Tell me about a long-term goal you're currently working on. Maybe you've started a business and you're in the process of growing it. Maybe you want to lose 20 pounds. Maybe you're climbing the corporate ladder. Maybe you want to keep your relationship strong for years to come. Succeeding at that goal is going to involve a lot of hard work and maybe some smarts, but it's also going to involve grit. Grit is having both the passion and the perseverance to achieve a goal, and grit often predicts who achieves the highest levels of success in school and at work.
Gritty students outperformed their less gritty peers, and grit scores are associated with higher GPA's (Duckworth et al., 2007). In one study, grit was a more accurate predictor of whether an incoming cadet would finish his or her first summer of basic training at West Point; more so, in fact, than self-control, academic GPA, Military Performance Score, and West Point's own Whole Candidate Score, (Duckworth et al., 2007). Grit also predicted those students who would advance into the later rounds of the Scripps National Spelling Bee (Duckworth et al., 2007).
More recently, grit has been shown to predict the success of women lawyers in the country's largest law firms (Hogan, 2013). This is a big finding in the legal profession because for years, men and women have been entering law schools and law firms as first year associates in roughly equal numbers, yet the number of women making it to the highest levels of partnership has remained static - and really low. As of 2013, the number of female equity partners was about 17 percent. What's also troubling is that the percentages of women equity partners and women associates in the typical law firm have actually declined slightly in the past two years (Scharf, Liebenberg, & Amalfe, 2014). Encouraged by Hogan's research, the American Bar Association Commission on Women in the Profession created the Grit Project to educate women lawyers about the science behind grit.
Here are four theories about how to cultivate this important trait:
Build self-efficacy. Self-efficacy is the ability to feel like you can produce results in your life. Is the effort you're putting toward something actually paying off? Do you have the confidence you need to reach your goals? One way to build self-efficacy is by mastering tasks and experiencing success. Big successes are great, but self-efficacy is also built through experiencing frequent small successes. Start tracking the things you did well each week. Did you lose another pound? Right that down. Did you start writing the first chapter in your new book? Right it down! Collecting your success clicks your brain into "I can do this" mode.
Develop a growth mindset. People with growth mindsets think that ability can be developed through hard work and learning, and see failure as an inevitable result of trying new things. As a result, people with a growth mindset try new challenges, take good risks, and use effort as a path to mastering something. One easy way to start building a growth mindset is to ask for feedback when something doesn't go your way. Understanding what tripped you up will help you move in a better direction on your path to goal achievement (Dweck, 2006).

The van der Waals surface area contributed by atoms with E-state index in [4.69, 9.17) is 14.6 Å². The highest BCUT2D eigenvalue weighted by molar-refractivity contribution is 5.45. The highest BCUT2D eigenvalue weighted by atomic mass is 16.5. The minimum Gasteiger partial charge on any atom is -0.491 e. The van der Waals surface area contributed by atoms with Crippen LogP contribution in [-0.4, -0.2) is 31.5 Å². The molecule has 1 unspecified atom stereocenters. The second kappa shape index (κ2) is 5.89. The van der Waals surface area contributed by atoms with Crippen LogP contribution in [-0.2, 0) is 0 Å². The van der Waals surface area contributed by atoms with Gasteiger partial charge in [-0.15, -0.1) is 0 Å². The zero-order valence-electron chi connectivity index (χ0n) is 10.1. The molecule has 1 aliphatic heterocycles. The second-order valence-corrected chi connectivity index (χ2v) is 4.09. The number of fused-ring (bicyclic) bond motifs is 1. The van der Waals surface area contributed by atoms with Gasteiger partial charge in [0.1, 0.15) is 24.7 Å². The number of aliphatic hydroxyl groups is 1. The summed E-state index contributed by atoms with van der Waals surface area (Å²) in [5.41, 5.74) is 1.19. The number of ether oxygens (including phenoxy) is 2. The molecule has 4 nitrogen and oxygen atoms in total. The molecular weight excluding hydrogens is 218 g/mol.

Talk about grit. Talk to your kids and employees about what grit is and how it leverages success. Share examples from your own life about times when you have been gritty. Emphasize that failure is going to happen during pursuit of tough, long-term goals and discuss what Plan B (or even Plan C) looks like.
Develop your resilience muscles. Resilience is your ability to bounce back and grow and thrive during challenge, change, and stress. You are going to experience lots of obstacles if you're pursuing a long-term, challenging goal, and you have to be able to bounce back from setback. An easy way to build your resilience is to develop high-quality connections with others. When the going gets tough, who's in your corner?
The recipe for success is about much more than smarts and talent. Grit is a powerful trait to cultivate in those you lead and teach and is worth focusing on as early as possible in your career.
Paula Davis-Laack, JD, MAPP, is the Founder and CEO of the Davis Laack Stress & Resilience Institute, a practice devoted to helping busy professionals prevent burnout and build resilience. Paula is the author of the e-book, 10 Things Happy People Do Differently. Her website is www.pauladavislaack.com.
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Duckworth, A.L., Peterson, C., Matthews, M.D., & Kelly, D.R. (2007). Grit: Perseverance and passion for long-term goals. Journal of Personality and Social Psychology, 92(6), 1087-1101.
Dweck, C. (2006). Mindset. New York: Ballantine Books.
Hogan, M.L. (2013). Non-cognitive traits that impact female success in big law. Unpublished doctoral dissertation, University of Pennsylvania.
Scharf, S.A., Liebenberg, R., & Amalfe, C. (Feburary, 2014). Report of the Eighth Annual NAWL National Survey on the Retention and Promotion of Women in Law Firms.